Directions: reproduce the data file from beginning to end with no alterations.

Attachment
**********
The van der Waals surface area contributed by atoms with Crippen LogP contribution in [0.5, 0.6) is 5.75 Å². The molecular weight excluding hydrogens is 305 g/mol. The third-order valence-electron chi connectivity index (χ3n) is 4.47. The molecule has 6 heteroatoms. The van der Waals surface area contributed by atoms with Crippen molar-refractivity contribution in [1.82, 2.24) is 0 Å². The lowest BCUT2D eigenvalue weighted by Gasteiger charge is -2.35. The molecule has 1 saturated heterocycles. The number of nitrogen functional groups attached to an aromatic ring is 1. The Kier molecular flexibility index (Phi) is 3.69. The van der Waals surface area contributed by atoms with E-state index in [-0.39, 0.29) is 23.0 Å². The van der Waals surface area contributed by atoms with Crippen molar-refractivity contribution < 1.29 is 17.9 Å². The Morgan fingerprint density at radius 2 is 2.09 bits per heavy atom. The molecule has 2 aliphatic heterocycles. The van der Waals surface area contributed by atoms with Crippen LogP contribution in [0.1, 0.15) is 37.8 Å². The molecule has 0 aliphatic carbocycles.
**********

The van der Waals surface area contributed by atoms with Crippen LogP contribution in [0.5, 0.6) is 5.75 Å². The molecular weight excluding hydrogens is 305 g/mol. The third-order valence-electron chi connectivity index (χ3n) is 4.47. The molecule has 6 heteroatoms. The van der Waals surface area contributed by atoms with Crippen molar-refractivity contribution in [1.82, 2.24) is 0 Å². The lowest BCUT2D eigenvalue weighted by Gasteiger charge is -2.35. The molecule has 1 saturated heterocycles. The number of nitrogen functional groups attached to an aromatic ring is 1. The Kier molecular flexibility index (Phi) is 3.69. The van der Waals surface area contributed by atoms with E-state index in [-0.39, 0.29) is 23.0 Å². The van der Waals surface area contributed by atoms with Crippen molar-refractivity contribution < 1.29 is 17.9 Å². The Morgan fingerprint density at radius 2 is 2.09 bits per heavy atom. The molecule has 2 aliphatic heterocycles. The van der Waals surface area contributed by atoms with Crippen LogP contribution in [0.1, 0.15) is 37.8 Å². The molecule has 0 aliphatic carbocycles.